This is a summary of your yearly tax liability, not a summary of deposits made. If line 15 is less than $2,500, don't complete Part II or Form 945-A.
If you’re a monthly schedule depositor, enter your tax liability for each month and figure the total liability for the year. If you don't enter your tax liability for each month, the IRS won't know when you should have made deposits and may assess an “averaged” failure-to-deposit penalty. See section 11 of Pub. 15. If your tax liability for any month is negative, don't enter a negative amount for the month. Instead, enter zero for the month and subtract that negative amount from your tax liability for the next month.
The amount shown on line V must equal the amount shown on line 15.
If you’re a semiweekly schedule depositor or if you accumulate $100,000 or more in tax liability on any day in a deposit period, you must complete Form 945-A and file it with Form CT-1. Don't complete lines I–V if you file Form 945-A.
If you want to allow an employee of your business, a return preparer, or another third party to discuss your 2016 Form CT-1 with the IRS, check the “Yes” box in the Third-Party Designee section. Also, enter the designee's name, phone number, and any five digits that person chooses as his or her personal identification number (PIN).
By checking “Yes” you authorize the IRS to talk to the person you named (your designee) about any questions we may have while we process your return. You also authorize your designee to do all of the following.
Give us any information that is missing from your return.
Call us for information about processing your return.
Respond to certain IRS notices that you have shared with the designee about math errors and return preparation. The IRS won't send notices to your designee.
You’re not authorizing the designee to receive any refund check, bind you to anything (including additional tax liability), or otherwise represent you before the IRS. If you want to expand the designee's authority, see Pub. 947.
The authorization will automatically expire 1 year from the due date (without regard to extensions) for filing your 2016 Form CT-1. If you or your designee wants to revoke this authorization, send the revocation or withdrawal to the IRS office at which you file your Form CT-1.
The following persons are authorized to sign the return for each type of business entity.
Sole proprietorship—The individual who owns the business.
Corporation (including a limited liability company (LLC) treated as a corporation)—The president, vice president, or other principal officer duly authorized to sign.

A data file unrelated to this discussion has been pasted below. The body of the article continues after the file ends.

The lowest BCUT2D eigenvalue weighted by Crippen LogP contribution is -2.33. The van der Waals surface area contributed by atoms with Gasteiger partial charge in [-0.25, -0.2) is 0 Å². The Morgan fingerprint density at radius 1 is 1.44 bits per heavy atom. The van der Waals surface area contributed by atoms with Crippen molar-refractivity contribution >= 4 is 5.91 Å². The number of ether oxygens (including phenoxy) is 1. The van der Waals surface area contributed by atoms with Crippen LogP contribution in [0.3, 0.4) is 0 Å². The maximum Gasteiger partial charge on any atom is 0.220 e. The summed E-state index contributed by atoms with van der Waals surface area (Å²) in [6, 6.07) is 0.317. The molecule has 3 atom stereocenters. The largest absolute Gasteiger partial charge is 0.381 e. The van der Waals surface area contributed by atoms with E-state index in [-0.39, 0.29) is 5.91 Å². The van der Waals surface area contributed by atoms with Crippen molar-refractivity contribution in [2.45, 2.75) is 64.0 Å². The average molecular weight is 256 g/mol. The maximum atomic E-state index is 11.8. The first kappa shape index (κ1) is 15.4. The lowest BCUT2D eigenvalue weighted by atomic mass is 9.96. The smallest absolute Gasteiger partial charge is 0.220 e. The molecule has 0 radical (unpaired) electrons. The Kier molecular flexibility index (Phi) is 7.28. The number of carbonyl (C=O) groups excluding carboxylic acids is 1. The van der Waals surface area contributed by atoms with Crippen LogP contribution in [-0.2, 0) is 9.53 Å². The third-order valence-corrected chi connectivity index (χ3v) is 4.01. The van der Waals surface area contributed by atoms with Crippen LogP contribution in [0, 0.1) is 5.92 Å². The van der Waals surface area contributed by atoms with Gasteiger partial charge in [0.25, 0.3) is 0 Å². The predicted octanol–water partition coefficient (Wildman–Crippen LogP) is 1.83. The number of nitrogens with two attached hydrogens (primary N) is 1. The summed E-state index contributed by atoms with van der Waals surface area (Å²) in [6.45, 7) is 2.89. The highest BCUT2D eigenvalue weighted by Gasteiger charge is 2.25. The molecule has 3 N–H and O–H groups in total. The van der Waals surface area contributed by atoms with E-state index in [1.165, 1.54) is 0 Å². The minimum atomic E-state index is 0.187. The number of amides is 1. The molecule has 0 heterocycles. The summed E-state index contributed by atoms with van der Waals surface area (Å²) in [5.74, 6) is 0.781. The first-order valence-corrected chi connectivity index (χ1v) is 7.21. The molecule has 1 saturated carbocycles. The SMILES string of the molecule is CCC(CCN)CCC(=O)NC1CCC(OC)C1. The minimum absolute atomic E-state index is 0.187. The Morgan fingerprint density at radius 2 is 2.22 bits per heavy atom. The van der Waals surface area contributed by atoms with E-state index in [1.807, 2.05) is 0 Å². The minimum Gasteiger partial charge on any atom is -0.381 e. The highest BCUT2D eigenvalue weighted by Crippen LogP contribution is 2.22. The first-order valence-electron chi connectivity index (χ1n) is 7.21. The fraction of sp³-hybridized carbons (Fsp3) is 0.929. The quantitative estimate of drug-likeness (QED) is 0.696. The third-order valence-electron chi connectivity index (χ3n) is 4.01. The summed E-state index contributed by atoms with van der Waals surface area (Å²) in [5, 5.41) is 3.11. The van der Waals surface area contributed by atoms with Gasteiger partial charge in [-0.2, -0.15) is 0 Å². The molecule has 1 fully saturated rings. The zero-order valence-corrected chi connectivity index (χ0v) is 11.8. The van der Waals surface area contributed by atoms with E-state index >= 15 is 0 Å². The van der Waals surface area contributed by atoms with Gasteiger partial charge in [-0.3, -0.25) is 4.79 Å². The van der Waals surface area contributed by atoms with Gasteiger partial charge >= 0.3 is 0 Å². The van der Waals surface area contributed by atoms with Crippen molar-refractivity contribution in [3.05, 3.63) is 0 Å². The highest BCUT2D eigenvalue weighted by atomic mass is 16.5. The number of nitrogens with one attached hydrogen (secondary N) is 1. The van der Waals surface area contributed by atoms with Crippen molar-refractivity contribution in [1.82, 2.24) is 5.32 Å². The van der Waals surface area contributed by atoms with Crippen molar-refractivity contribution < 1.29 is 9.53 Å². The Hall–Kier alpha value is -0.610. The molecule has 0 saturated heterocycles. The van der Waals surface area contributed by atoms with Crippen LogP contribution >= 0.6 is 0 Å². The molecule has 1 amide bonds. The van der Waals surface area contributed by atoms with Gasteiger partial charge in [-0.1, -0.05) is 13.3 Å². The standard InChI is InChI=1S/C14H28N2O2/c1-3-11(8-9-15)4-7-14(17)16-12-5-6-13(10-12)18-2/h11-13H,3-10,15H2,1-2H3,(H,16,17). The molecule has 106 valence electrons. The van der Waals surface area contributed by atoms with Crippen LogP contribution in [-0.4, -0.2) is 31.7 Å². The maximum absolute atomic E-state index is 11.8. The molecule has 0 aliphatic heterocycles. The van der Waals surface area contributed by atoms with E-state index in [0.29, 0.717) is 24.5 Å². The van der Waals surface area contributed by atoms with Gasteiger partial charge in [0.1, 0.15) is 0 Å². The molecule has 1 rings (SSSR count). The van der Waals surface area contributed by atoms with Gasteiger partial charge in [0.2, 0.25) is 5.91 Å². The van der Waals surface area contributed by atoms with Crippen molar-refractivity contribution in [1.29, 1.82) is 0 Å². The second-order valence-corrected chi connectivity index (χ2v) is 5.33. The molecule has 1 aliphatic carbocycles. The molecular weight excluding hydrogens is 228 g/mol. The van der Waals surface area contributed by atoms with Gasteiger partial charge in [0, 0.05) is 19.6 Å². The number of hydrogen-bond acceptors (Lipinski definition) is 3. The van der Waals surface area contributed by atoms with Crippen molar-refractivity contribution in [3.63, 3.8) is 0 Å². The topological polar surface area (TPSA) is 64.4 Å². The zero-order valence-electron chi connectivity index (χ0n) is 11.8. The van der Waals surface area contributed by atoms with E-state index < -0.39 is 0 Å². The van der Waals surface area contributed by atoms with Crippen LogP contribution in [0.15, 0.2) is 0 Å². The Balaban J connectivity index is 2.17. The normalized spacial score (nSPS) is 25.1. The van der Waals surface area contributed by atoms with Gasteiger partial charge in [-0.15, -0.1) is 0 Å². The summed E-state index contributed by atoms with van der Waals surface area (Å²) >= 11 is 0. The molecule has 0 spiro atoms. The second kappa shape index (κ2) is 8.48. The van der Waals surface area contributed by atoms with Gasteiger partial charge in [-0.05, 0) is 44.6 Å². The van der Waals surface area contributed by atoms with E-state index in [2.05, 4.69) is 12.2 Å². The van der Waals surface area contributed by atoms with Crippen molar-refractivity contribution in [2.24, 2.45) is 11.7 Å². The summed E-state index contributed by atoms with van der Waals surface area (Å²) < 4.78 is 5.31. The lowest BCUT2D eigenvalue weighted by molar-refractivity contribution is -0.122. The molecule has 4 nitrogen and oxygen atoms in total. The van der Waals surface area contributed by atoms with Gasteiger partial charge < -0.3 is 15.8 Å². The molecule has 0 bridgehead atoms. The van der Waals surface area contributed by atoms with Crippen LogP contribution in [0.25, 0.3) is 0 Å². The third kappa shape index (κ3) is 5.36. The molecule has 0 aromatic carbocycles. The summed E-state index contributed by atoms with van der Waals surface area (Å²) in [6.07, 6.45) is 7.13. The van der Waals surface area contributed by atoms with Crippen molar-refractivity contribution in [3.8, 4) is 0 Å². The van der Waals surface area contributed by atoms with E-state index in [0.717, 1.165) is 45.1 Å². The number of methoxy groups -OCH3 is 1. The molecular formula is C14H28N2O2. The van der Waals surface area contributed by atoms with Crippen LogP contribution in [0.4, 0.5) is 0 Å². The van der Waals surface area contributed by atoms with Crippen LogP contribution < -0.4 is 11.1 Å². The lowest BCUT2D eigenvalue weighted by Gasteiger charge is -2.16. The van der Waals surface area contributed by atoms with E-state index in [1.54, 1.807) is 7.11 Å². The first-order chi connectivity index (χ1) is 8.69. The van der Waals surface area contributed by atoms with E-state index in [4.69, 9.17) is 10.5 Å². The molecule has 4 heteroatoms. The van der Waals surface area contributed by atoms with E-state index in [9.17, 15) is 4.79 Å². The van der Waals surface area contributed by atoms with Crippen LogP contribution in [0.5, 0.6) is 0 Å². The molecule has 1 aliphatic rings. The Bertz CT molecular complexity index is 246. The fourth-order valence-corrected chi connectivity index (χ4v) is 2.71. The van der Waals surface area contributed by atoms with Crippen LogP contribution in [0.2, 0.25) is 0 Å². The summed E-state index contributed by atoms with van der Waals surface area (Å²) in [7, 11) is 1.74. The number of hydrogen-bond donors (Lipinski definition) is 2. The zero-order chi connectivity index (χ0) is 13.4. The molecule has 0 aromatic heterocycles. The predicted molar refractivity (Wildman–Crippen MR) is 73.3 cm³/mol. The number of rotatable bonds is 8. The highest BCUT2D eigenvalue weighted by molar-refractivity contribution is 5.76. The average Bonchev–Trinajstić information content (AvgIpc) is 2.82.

Partnership (including an LLC treated as a partnership) or unincorporated organization—A responsible and duly authorized partner, member, or officer having knowledge of its affairs.
Single-member LLC treated as a disregarded entity for federal income tax purposes—The owner of the LLC or a principal officer duly authorized to sign.
Trust or estate—The fiduciary.
Form CT-1 also may be signed by a duly authorized agent of the taxpayer if a valid power of attorney has been filed.
A paid preparer must sign Form CT-1 and provide the information in the Paid Preparer Use Only section of Part I if the preparer was paid to prepare Form CT-1 and isn't an employee of the filing entity. The preparer must give you a copy of the return in addition to the copy to be filed with the IRS.
If you're a paid preparer, enter your Preparer Tax Identification Number (PTIN) in the space provided. Include your complete address. If you work for a firm, enter the firm's name and the EIN of the firm. You can apply for a PTIN online or by filing Form W-12. For more information about applying for a PTIN online, visit the IRS website at www.irs.gov/ptin. You can't use your PTIN in place of the EIN of the tax preparation firm.
Generally, you’re not required to complete this section if you’re filing the return as a reporting agent and have a valid Form 8655 on file with the IRS. However, a reporting agent must complete this section if the reporting agent offered legal advice, for example, by advising the client on determining whether its workers are employees or independent contractors for federal tax purposes.